Edged out: Red Rocks lose for first time this season

The lack of aggressiveness that U gymnastics coach Greg Marsden was worried about before the meet against Nebraska may have been the factor that didn’t allow the Red Rocks to pull the meet out in Lincoln, as the Utes earned their first loss of the season in an incredibly tight match against No. 6 Nebraska 196.650-196.600.

“If we’re going to win a meet like this, we can’t go into it trying not to lose,” Marsden said. “We didn’t go out relaxed and aggressive and to try to win the meet. I thought we came out a little flat and then we gave away too many tenths. We knew Nebraska was a team that is getting better each week and is extremely good on its home floor. We knew they would be ready for us.”

Utah had major errors on three of the four events, which gave the team little margin for error.

On the bar, which was the leadoff event for the Utes, Kristen Riffanacht was the second competitor for the Utes and had a poor performance scoring a 9.275.

If the Utes had another poor performance, they would have had to count the fall. The highest score to follow Riffanacht was a 9.85 by Nicolle Ford.

The Huskers had more than a tenth of a point lead on the Utes after the first event, as they had solid scores all around on the vault.

The Red Rocks cut into the lead during the vault.

After a below-average vault by Gabriella Onodi, which fetched a 9.675 from the judges, and a tough landing by Ford, which was scored a 9.550, the Utes picked it up.

Freshman sensation Ashely Postell tied for the victory in the event with a 9.925, while senior leader Annabeth Eberle came through with a 9.90.

The Huskers started off the beam on the wrong foot, as Stephanie Carter only scored a 9.675, but after a 9.8 score by Michele Zabawa, the Huskers went on a tear. Emily Parsons, Jamie Saas and Richelle Simpson all scored 9.9’s, and it seemed the Utes would not be able to catch up, but they caught a break.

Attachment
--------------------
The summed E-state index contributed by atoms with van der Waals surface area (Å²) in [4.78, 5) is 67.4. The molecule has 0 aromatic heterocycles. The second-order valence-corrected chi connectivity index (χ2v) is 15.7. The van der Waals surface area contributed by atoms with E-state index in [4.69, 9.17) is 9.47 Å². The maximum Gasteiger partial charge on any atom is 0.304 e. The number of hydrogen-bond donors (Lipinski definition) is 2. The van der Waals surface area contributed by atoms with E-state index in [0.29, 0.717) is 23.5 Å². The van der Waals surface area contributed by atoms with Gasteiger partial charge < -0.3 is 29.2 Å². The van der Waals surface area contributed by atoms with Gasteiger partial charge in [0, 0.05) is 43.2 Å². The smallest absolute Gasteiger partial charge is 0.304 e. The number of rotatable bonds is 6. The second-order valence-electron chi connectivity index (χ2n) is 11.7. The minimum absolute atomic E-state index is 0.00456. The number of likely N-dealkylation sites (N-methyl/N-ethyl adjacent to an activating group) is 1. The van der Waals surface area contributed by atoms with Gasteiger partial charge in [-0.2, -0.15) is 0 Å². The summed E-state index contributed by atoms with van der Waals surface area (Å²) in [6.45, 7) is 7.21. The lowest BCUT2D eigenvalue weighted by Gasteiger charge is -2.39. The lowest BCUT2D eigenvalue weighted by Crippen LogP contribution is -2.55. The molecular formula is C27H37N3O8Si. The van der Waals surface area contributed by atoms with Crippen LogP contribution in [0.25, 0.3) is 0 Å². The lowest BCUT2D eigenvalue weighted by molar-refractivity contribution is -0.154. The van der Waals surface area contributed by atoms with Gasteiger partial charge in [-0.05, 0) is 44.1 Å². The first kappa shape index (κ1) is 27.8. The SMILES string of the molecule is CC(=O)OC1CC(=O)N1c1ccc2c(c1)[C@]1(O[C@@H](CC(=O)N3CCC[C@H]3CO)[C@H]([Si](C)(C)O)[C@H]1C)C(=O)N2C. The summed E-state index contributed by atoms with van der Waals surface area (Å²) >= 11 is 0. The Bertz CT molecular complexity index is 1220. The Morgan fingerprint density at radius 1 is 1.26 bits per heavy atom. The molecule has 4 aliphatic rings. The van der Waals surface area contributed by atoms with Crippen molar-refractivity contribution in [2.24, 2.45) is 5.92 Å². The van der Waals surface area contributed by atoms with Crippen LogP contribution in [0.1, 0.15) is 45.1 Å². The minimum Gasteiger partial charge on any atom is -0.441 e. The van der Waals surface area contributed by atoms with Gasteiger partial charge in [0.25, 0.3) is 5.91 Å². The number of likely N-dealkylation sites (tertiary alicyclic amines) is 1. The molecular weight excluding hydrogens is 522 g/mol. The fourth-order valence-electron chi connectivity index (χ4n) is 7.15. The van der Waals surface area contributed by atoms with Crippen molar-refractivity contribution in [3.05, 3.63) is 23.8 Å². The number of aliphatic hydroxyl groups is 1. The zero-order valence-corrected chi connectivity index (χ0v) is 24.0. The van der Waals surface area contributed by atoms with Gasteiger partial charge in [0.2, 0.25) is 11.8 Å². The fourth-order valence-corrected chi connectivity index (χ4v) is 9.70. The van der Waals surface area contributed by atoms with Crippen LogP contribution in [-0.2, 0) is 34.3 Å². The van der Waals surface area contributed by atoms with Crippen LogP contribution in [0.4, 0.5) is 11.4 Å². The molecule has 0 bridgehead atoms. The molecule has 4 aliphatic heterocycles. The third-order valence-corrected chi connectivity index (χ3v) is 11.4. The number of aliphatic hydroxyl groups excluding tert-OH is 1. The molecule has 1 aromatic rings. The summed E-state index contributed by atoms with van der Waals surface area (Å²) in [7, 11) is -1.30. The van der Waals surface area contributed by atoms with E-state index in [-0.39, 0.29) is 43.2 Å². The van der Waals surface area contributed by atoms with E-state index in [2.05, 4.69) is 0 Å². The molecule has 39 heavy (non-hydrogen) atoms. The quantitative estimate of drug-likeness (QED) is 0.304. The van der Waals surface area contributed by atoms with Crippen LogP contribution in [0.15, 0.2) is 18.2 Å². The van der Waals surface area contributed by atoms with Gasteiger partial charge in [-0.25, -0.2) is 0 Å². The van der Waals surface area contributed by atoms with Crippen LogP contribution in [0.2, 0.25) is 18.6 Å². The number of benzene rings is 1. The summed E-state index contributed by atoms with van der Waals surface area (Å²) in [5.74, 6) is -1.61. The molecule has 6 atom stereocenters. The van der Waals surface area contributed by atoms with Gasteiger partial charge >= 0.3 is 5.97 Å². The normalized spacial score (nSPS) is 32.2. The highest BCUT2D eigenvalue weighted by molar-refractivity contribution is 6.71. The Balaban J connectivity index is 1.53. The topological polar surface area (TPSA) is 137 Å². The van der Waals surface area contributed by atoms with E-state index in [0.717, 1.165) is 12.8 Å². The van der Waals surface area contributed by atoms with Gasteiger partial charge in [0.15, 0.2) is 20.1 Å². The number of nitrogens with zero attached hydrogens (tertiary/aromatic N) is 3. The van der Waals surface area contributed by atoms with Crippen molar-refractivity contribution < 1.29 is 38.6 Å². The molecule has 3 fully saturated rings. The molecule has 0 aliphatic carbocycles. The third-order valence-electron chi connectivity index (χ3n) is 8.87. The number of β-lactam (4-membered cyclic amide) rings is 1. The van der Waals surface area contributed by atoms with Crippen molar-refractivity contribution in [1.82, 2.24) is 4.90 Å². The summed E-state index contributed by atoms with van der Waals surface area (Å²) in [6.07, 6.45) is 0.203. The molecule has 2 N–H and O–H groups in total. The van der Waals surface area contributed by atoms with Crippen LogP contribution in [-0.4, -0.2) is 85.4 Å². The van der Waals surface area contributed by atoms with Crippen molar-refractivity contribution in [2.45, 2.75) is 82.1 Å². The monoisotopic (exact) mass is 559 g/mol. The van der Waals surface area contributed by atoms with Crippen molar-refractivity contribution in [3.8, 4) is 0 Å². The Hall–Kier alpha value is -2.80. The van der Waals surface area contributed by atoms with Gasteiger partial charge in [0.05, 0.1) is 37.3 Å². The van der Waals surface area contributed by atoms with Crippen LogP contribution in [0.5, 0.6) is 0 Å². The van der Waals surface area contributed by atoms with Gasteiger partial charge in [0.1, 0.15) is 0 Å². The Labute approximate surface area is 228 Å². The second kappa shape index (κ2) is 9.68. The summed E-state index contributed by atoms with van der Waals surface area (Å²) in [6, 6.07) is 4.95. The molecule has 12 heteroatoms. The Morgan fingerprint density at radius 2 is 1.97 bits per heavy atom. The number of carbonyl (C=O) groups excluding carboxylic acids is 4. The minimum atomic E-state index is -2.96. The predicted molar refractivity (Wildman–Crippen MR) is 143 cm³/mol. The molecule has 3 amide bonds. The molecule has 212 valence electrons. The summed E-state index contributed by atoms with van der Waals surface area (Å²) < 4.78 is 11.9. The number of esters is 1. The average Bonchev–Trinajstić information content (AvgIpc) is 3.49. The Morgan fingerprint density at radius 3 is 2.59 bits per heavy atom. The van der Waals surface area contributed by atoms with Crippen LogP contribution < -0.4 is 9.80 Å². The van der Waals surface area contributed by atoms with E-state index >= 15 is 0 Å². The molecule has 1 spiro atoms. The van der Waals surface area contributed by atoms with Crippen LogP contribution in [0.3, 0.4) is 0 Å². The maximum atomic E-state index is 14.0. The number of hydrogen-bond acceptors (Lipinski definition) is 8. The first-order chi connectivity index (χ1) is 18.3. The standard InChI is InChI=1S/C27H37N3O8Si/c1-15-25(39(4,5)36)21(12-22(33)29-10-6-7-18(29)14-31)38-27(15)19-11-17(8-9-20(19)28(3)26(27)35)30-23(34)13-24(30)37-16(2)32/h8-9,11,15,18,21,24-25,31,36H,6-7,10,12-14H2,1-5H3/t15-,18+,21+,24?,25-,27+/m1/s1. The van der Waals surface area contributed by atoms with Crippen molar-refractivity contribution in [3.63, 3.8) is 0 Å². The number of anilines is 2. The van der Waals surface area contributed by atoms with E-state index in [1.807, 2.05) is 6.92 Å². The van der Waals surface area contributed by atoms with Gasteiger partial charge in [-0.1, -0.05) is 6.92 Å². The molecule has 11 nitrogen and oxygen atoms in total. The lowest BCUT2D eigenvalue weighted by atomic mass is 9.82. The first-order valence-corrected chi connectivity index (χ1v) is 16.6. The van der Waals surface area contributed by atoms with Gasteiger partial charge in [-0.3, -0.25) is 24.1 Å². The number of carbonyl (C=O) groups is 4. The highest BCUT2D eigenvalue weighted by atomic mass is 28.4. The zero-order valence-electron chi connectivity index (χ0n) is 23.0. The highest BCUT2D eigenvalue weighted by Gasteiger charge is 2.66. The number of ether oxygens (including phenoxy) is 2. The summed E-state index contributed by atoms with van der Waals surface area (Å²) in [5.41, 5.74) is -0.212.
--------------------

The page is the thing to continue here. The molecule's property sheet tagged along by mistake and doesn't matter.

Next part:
Nebraska’s final beam competitor, Krisi Esposito, took a fall and scored a 9.2, which meant the Huskers would have to count Carter’s 9.675.

While Nebraska was on beam, the Utes were on the floor. Freshman Katie Kivisto had a tough routine, as she landed short on her last pass and fell. Kivisto scored a 9.175 and was the leadoff competitor, which made the other gymnasts a little tight. Onodi followed Kivisto with a 9.75 and Ford added a 9.8. The last three routines for the Utes were all good, as Rachel Tidd scored a 9.875, Postell scored a 9.9 and Eberle finished the event with a 9.85.

Going into the final event, the Huskers maintained their five hundredths of a point lead over the Utes.

The Utes just didn’t have a good enough beam routine to overcome the Husker lead. Onodi fell off the beam and scored a 9.3 and the scores that followed were good, but not great, besides Postell. Postell won the event with a 9.95, but while the Utes were trying to stay on the beam, the Huskers were icing the event with their last two floor routines.

Parsons and Simpson scored a 9.925 and a 9.9 respectively, as the Huskers took the meet and handed the Utes their first loss of the season.

The falls and deductions clearly had a major effect on the Utes, but all the people who had falls or major deductions were replacements for injured Ute gymnasts. Gritt Hofmann did not compete, Nicoloff was out and Dominique D’Oliveira was pulled right before the meet since she almost flew off the bars a few times during the warm-ups. Chalk from the men’s competition was left on the bars and the apparatus was disassembled and then put together again.

“Using substitutes is tough, but that’s gymnastics,” Marsden said. “That’s why you get to drop a score. The problem came when some of the [Utes] fell early and the rest of the lineup tightened up. I want to see the others attack their routines when that happens.”

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